The latest official figures on class size and schools' spending show once again that, though primary schools are being protected from cuts compared with secondaries, they are not using their extra income to reduce class sizes. There is little evidence to suggest, therefore, that given extra money primaries would necessarily choose - or may not be able - to spend it on smaller classes in line with Government policy.
Figures in the latest Department for Education and Employment annual report show that since local management of schools began in 1989-90 spending on primary pupils increased by #163;484 per pupil to #163;1,694 in 1995-96. That represents an increase of 40 per cent in cash or 9 per cent after inflation is taken into account.
Average secondary school funding per pupil has increased by #163;418 (22 per cent) to #163;2,270 since schools became responsible for their own budgets. This was equivalent to a cut of nearly 5 per cent in real terms. So for every #163;100 spent per primary and secondary pupil in 1989-90, #163;109 per child was spent in primary schools in 1995-96 but only #163;95 in secondary.
More than two-thirds of all school spending went on teaching staff. Spending per child on teachers increased in real terms in the early years of local management but then fell again. After inflation is taken into account, schools are spending 8 per cent less on teaching per child than they were four years ago, taking them back to levels of spending on teachers when local management started.
After falling for at least 10 years previously, class sizes have risen steadily in both primary and secondary since 1989, so spending on teaching in real terms might have been expected to drop even further over that period. The fact that it has not is probably due to two factors: teachers' pay has risen faster than inflation; and teachers in primary schools are spending less time in front of their class. Surveys for the teachers' pay review body confirm that non-contact time is growing in primaries but that secondary teachers are getting fewer free periods.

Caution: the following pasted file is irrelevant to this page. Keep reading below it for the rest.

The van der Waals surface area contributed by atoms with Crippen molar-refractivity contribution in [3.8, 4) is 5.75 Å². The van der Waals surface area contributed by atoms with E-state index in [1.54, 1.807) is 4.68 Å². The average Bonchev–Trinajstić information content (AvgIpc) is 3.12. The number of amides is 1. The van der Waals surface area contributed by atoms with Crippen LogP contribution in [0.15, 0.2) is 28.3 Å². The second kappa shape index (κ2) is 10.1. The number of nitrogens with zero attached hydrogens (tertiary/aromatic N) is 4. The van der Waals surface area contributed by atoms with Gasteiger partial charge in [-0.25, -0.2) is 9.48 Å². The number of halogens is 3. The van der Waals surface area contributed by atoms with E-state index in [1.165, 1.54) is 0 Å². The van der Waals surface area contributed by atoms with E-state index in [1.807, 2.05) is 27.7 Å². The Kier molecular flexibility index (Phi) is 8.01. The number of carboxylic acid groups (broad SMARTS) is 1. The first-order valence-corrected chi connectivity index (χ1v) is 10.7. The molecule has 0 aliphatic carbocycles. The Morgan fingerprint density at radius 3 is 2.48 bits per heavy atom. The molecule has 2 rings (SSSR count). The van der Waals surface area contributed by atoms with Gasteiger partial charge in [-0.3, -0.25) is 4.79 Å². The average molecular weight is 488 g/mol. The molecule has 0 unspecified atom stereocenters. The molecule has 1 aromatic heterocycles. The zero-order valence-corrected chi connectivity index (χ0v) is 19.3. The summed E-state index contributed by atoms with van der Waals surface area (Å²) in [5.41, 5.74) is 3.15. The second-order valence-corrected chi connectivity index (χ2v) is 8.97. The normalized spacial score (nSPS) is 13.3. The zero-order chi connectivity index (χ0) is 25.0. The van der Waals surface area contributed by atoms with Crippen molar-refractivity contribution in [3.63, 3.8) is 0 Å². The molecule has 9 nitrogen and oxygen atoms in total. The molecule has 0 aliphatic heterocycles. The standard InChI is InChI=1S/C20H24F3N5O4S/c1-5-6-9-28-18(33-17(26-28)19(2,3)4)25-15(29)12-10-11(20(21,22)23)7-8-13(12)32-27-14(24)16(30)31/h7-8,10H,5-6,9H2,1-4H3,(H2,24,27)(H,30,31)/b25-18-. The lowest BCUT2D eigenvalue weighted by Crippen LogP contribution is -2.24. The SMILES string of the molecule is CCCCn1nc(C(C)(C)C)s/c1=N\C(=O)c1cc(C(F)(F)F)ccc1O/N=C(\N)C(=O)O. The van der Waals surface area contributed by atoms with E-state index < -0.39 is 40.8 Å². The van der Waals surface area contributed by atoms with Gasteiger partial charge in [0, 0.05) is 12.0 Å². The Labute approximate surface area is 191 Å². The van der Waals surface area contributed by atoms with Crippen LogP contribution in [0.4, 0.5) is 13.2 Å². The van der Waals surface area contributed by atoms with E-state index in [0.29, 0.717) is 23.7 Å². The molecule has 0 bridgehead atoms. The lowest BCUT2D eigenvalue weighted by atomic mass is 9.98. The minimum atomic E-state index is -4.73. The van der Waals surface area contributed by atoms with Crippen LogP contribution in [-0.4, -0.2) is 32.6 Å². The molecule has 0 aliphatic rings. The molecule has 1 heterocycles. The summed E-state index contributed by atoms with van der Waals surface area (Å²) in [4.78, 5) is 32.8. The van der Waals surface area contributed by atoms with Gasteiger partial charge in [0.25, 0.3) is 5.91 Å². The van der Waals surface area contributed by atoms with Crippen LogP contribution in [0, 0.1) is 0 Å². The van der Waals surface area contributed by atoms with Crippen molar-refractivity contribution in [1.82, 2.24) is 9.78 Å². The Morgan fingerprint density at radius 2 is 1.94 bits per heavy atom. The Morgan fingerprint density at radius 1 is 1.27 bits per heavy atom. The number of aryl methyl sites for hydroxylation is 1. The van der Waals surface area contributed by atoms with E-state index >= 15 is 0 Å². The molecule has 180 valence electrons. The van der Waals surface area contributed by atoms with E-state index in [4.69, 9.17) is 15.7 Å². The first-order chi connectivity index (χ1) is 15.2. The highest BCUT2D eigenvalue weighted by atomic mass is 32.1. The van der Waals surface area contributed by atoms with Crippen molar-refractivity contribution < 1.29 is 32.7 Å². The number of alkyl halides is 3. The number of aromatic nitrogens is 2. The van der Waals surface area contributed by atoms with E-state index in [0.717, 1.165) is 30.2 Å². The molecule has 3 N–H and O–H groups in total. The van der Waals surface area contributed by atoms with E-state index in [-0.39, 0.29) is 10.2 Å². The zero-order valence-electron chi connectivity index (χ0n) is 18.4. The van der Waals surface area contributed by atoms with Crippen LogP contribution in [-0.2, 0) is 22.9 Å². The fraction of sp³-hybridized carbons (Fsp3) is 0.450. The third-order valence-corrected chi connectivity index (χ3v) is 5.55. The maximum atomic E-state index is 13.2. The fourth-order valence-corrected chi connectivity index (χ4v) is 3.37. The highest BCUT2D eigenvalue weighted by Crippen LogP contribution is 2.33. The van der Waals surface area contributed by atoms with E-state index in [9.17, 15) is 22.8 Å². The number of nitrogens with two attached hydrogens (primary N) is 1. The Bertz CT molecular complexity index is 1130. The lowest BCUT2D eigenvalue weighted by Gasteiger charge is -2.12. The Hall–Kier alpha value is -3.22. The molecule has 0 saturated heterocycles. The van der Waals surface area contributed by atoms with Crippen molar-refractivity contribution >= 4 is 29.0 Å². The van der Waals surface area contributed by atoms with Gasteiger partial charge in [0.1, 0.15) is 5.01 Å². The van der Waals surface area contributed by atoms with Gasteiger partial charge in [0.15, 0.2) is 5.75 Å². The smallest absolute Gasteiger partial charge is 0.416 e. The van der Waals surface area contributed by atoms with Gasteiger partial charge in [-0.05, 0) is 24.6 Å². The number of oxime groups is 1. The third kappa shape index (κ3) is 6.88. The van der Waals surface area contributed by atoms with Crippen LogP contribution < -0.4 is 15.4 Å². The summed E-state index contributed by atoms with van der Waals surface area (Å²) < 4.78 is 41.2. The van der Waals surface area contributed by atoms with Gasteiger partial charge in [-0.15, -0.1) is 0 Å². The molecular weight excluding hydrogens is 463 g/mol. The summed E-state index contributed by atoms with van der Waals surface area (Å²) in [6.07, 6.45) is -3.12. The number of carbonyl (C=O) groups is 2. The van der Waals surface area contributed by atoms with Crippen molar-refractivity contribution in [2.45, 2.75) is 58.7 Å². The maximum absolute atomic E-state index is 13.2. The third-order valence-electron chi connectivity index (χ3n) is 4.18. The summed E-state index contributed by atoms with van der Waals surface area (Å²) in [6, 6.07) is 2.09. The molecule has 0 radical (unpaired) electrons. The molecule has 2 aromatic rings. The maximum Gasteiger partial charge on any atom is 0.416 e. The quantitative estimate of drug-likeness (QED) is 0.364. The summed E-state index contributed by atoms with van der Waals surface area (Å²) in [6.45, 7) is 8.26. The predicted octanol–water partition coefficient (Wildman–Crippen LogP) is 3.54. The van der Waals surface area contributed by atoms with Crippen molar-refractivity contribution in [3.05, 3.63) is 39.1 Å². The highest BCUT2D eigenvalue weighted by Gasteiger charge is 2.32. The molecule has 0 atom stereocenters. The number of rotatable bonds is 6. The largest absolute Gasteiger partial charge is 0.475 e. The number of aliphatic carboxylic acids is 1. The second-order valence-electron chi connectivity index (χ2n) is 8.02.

Teachers, meanwhile, have had more support from non-teaching staff to cope with larger classes - especially in primary schools. Spending on support staff has doubled in cash terms since local management began and now runs at #163;175 a pupil - an increase after inflation is allowed for of more than 50 per cent.
This could be evidence that schools are choosing to spend more on in-class support rather than on smaller classes. The additional spent on support staff for a class of 30, on average, could be sufficient to reduce that class to 28.
But it may be that choice does not always enter into it. Schools may be forced into large classes because of the numbers of children they are required to accept and the numbers of rooms available to accommodate them. Additional support staff and non-contact time may be a way of ameliorating large classes rather than the way schools would ideally like to spend their money.
DFEE figures show that most of the growth in non-teaching staff is in education support staff which include classroom and child care assistants, medical staff, librarians and technicians. In 1995 there were more than twice as many (46,324 full-time equivalent) in primary schools as in secondary (21,463). The numbers grew in primary by 43 per cent between 1992 and 1995, and in secondary by 26 per cent.
The numbers of administrative and clerical staff have also grown more rapidly in primary schools than secondary over this period. In primary they increased by 21 per cent to 18, 052 from 1992 to 1995 compared with the 17 per cent growth to 16,548 in secondary.
The Government is planning to introduce a programme of courses and qualifications for all teaching assistants, Michael Bichard, permanent secretary at the DFEE, announced two weeks ago.
Expenditure on books and equipment for each child has also apparently risen. After allowing for inflation, however, the DFEE figures indicate spending on these items in real terms is back more or less at the 1989-90 level.
Maintenance and repairs have been reduced significantly since schools took over responsibility for them. Schools spent 22 per cent less per child in real terms on repairs in 1995-96 than they did in 1989-90, though some repairs costs may have been transferred to the support staff heading if caretaking staff are employed on routine maintenance work.